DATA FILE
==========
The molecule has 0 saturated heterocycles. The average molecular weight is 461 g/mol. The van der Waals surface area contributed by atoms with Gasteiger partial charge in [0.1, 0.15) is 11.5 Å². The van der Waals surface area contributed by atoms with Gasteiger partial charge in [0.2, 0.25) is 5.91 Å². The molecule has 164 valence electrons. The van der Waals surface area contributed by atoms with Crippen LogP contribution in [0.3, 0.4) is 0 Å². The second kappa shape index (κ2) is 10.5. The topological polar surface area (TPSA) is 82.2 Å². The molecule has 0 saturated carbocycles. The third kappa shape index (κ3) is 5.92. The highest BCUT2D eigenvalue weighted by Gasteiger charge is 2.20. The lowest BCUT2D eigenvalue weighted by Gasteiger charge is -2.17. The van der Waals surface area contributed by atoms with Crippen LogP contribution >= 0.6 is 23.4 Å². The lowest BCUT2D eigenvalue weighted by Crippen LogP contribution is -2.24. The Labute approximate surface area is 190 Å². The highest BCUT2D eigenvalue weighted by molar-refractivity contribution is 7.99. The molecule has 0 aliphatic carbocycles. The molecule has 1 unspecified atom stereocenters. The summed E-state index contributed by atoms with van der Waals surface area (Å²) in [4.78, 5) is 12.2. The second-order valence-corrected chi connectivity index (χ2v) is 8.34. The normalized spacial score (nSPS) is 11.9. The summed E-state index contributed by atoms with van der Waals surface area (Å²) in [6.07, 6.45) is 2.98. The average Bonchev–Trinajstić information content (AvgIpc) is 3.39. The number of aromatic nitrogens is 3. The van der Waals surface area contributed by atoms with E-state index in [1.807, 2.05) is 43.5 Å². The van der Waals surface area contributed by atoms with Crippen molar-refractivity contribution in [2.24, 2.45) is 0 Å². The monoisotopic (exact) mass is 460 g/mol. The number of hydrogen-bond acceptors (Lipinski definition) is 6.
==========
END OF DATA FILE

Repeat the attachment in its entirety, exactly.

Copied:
The molecule has 0 saturated heterocycles. The average molecular weight is 461 g/mol. The van der Waals surface area contributed by atoms with Gasteiger partial charge in [0.1, 0.15) is 11.5 Å². The van der Waals surface area contributed by atoms with Gasteiger partial charge in [0.2, 0.25) is 5.91 Å². The molecule has 164 valence electrons. The van der Waals surface area contributed by atoms with Crippen LogP contribution in [0.3, 0.4) is 0 Å². The second kappa shape index (κ2) is 10.5. The topological polar surface area (TPSA) is 82.2 Å². The molecule has 0 saturated carbocycles. The third kappa shape index (κ3) is 5.92. The highest BCUT2D eigenvalue weighted by Gasteiger charge is 2.20. The lowest BCUT2D eigenvalue weighted by Gasteiger charge is -2.17. The van der Waals surface area contributed by atoms with Crippen LogP contribution >= 0.6 is 23.4 Å². The lowest BCUT2D eigenvalue weighted by Crippen LogP contribution is -2.24. The Labute approximate surface area is 190 Å². The highest BCUT2D eigenvalue weighted by molar-refractivity contribution is 7.99. The molecule has 0 aliphatic carbocycles. The molecule has 1 unspecified atom stereocenters. The summed E-state index contributed by atoms with van der Waals surface area (Å²) in [4.78, 5) is 12.2. The second-order valence-corrected chi connectivity index (χ2v) is 8.34. The normalized spacial score (nSPS) is 11.9. The summed E-state index contributed by atoms with van der Waals surface area (Å²) in [6.07, 6.45) is 2.98. The average Bonchev–Trinajstić information content (AvgIpc) is 3.39. The number of aromatic nitrogens is 3. The van der Waals surface area contributed by atoms with E-state index in [1.807, 2.05) is 43.5 Å². The van der Waals surface area contributed by atoms with Crippen molar-refractivity contribution in [2.24, 2.45) is 0 Å². The monoisotopic (exact) mass is 460 g/mol. The number of hydrogen-bond acceptors (Lipinski definition) is 6.